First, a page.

Of course with our growing awareness of the complexity of life and the corresponding mystery of God, there is also, for many people, a growing sense of anxiety, and perhaps even fear. There is a hunger for a world that is simpler, safer, saner than the one we now inhabit. It is out of such fear and such anxiety that fundamentalist movements grow, not only within Christianity, but within Islam, within Judaism, within every culture and religion. And it is out of such fear that strategies of repression and censorship are born. Including the recent efforts in Kansas and several other states to suppress, restrict, or censor what science teachers can teach.

The deep irony in all this is that the good folks who promote "creation science" think they are honoring God when, in fact, they are encouraging ignorance of God's Creation. The problem is, of course, that once the genie of science gets out of the bottle, it is simply impossible to stuff her back in. Despite all the effort to reduce human knowledge to what is comforting and familiar, the facts simply will not cooperate. And once you see that God is big enough to encompass all that we see and all that we know, a smaller deity is simply no longer credible. Or as Dorothy said to her faithful dog, "Toto, I have a feeling we’re not in Kansas anymore."

For those interested in reading more, there is a chapter in my book, God and Science, dealing with Charles Darwin, evolution, and its positive contribution to Christian understanding.

God and Science

Intelligent Design vs Evolution: A False Dichotomy

Apparently the long standing controversy over "creation science" has been upstaged by the newer confrontation between advocates of "intelligent design" and evolution. President Bush brought the authority of his office to bear upon the topic with his comment that "intelligent design" should be taught "alongside" evolution in public schools. "Both sides ought to be properly taught . . . so people can understand what the debate is about," said the President. Those who frame the conversation between science and religion as a debate or confrontation, have it wrong. And the mistake can be costly to both science and religion. Here's why.

A More Intelligent Design
The God of Intelligent Design Theory is Not Intelligent Enough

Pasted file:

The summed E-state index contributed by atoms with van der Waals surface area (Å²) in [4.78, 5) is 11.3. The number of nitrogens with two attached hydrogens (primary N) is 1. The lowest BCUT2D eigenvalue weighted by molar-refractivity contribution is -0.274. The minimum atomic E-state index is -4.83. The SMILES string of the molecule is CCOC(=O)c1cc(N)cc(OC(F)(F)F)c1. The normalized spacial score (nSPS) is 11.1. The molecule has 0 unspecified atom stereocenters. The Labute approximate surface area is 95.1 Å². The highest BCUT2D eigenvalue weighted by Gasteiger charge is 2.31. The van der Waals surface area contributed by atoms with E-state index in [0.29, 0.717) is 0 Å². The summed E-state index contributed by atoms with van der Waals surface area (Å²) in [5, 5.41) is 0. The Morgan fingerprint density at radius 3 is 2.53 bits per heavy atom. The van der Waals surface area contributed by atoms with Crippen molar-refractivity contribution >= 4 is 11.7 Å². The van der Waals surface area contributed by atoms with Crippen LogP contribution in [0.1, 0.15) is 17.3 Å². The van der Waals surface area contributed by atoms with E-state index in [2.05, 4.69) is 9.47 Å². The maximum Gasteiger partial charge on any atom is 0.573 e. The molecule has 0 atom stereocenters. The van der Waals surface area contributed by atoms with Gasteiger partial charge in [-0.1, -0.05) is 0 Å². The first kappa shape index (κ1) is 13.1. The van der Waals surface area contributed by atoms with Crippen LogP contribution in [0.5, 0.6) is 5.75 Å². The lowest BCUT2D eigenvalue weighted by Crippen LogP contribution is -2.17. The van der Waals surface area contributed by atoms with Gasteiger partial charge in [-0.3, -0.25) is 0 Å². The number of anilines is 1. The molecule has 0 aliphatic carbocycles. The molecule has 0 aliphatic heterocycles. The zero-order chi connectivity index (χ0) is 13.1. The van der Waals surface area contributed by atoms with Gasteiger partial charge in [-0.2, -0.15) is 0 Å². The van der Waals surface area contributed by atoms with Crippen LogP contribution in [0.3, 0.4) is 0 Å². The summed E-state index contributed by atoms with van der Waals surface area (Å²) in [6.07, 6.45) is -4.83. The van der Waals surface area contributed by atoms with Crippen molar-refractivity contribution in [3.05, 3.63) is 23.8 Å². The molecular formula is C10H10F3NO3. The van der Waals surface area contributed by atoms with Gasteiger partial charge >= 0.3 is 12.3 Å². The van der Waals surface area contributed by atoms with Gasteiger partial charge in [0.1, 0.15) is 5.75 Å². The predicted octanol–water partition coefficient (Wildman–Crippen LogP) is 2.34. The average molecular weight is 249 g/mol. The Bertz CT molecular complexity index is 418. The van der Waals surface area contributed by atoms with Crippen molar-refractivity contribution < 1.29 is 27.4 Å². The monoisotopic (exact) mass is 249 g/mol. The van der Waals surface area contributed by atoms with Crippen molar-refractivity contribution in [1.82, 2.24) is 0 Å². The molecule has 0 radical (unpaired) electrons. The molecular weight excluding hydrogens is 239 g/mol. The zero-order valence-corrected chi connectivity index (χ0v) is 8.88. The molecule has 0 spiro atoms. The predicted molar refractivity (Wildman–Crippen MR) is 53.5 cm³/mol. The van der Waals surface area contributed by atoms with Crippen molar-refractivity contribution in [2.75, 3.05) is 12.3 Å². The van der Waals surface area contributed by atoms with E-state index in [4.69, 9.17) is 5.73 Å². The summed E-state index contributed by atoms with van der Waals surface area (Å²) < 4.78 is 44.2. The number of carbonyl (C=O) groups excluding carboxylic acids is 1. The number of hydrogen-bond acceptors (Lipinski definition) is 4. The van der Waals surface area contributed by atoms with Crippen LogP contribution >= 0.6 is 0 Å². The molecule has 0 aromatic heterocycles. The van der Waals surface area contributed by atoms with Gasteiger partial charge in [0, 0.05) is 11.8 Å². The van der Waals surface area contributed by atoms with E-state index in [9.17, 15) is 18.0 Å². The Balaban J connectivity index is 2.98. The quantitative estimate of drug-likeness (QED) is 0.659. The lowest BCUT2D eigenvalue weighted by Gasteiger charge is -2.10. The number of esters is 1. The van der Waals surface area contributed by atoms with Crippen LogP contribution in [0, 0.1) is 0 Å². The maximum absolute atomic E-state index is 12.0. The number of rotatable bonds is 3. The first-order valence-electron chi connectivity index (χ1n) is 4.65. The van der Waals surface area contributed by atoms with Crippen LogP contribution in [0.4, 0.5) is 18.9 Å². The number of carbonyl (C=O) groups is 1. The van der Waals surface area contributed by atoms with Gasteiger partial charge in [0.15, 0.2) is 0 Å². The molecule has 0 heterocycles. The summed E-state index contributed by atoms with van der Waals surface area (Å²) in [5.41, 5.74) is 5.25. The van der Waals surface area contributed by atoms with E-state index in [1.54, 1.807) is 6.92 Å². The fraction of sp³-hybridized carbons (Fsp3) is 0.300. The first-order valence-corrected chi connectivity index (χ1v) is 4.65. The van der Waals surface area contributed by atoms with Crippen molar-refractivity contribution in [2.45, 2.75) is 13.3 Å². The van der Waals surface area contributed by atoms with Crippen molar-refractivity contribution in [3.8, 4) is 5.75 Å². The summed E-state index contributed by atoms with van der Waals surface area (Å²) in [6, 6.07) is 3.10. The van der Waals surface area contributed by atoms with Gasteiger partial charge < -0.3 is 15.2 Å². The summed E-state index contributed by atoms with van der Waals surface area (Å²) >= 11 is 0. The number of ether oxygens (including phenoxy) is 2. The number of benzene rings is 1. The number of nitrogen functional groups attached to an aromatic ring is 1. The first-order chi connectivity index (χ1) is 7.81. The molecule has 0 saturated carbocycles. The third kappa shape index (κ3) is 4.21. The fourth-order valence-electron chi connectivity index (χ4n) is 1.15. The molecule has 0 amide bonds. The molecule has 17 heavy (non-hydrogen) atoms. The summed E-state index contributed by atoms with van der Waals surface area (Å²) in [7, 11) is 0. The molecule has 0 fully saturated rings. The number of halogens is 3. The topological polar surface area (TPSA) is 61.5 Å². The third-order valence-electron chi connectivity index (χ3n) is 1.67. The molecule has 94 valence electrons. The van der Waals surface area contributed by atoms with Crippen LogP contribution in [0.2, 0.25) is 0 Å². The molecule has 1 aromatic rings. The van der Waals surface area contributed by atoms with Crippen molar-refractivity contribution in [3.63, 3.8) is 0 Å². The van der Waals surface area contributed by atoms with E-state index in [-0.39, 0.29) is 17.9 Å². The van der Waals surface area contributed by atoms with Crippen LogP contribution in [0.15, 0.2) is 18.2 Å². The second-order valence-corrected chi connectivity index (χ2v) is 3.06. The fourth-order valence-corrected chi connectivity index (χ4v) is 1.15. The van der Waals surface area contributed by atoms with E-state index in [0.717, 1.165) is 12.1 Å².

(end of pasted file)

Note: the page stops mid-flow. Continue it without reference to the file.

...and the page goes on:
Stem Cell Research: Are We Messing With Powers and Prerogatives of God?
The South Korean researcher who won world acclaim as the first scientist to clone a human embryo and extract stem cells recently resigned as director of a new research center, citing the ethical problems associated with his work. Some of the same issues were cited by President Bush in 2001 when he limited federal funding for such research. We look at the issues involved in the ongoing debate. Background: When Does Life Begin?

The Bible and Modern Science: Are They In Conflict?
Wisdom comes not in choosing the Bible over science, but rather to taking the insights of both science and the Scriptures with equal seriousness.

Galileo's Pals
Ever wonder how it happens that a man condemned by the Catholic Inquisition ends up having a monument raised in his honor in one of Italy's most important cathedrals? In the story of Galileo's heresy trial, there are important lessons for today concerning the relationship between science and faith.

Is a Bird Flu Pandemic the Sign of the End?
Some are predicting the end is near; others are banking on it. Let's take a long view of biblical prophecy.

When Does Life Begin?
Is there a biblical view of when life begins? There certainly is, and the answer might surprise you.

God and the Hurricanes


Charles Henderson

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The Rev. Charles P. Henderson is a Presbyterian minister and Executive Director of
  CrossCurrents.
He is the author of God and Science (John Knox Press, 1986).  
A revised and expanded version of the book is appearing here.
God and Science (Hypertext Edition, 2005).
He is also editor of a new book, featuring articles by world class scientists and theologians, and illustrating the leading views on the relationship between science and religion:
Faith, Science and the Future (CrossCurrents Press, 2007).

Charles also tracks the boundry between the virtual and the real at his blog: Next World Design, focusing on the mediation of art, science and spirituality in the metaverse.  

For more information about Charles Henderson.